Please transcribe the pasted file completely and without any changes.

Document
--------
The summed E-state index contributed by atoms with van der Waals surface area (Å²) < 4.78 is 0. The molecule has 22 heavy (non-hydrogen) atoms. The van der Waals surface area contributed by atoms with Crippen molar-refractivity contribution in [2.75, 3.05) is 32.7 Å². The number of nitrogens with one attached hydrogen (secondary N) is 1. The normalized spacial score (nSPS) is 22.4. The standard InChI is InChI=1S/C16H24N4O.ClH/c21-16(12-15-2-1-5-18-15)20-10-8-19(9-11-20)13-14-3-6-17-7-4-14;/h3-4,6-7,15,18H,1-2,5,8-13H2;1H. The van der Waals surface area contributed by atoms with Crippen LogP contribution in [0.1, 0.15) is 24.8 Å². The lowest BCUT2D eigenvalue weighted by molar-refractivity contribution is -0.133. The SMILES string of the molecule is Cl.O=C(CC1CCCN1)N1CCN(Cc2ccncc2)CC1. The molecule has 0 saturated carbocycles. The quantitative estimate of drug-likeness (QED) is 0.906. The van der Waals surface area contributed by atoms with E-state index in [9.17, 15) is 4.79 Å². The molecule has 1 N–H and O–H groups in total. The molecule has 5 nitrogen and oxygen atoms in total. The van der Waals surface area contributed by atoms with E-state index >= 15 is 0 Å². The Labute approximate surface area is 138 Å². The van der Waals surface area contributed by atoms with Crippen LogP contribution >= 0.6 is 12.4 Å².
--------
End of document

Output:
The summed E-state index contributed by atoms with van der Waals surface area (Å²) < 4.78 is 0. The molecule has 22 heavy (non-hydrogen) atoms. The van der Waals surface area contributed by atoms with Crippen molar-refractivity contribution in [2.75, 3.05) is 32.7 Å². The number of nitrogens with one attached hydrogen (secondary N) is 1. The normalized spacial score (nSPS) is 22.4. The standard InChI is InChI=1S/C16H24N4O.ClH/c21-16(12-15-2-1-5-18-15)20-10-8-19(9-11-20)13-14-3-6-17-7-4-14;/h3-4,6-7,15,18H,1-2,5,8-13H2;1H. The van der Waals surface area contributed by atoms with Crippen LogP contribution in [0.1, 0.15) is 24.8 Å². The lowest BCUT2D eigenvalue weighted by molar-refractivity contribution is -0.133. The SMILES string of the molecule is Cl.O=C(CC1CCCN1)N1CCN(Cc2ccncc2)CC1. The molecule has 0 saturated carbocycles. The quantitative estimate of drug-likeness (QED) is 0.906. The van der Waals surface area contributed by atoms with E-state index in [9.17, 15) is 4.79 Å². The molecule has 1 N–H and O–H groups in total. The molecule has 5 nitrogen and oxygen atoms in total. The van der Waals surface area contributed by atoms with E-state index >= 15 is 0 Å². The Labute approximate surface area is 138 Å². The van der Waals surface area contributed by atoms with Crippen LogP contribution >= 0.6 is 12.4 Å².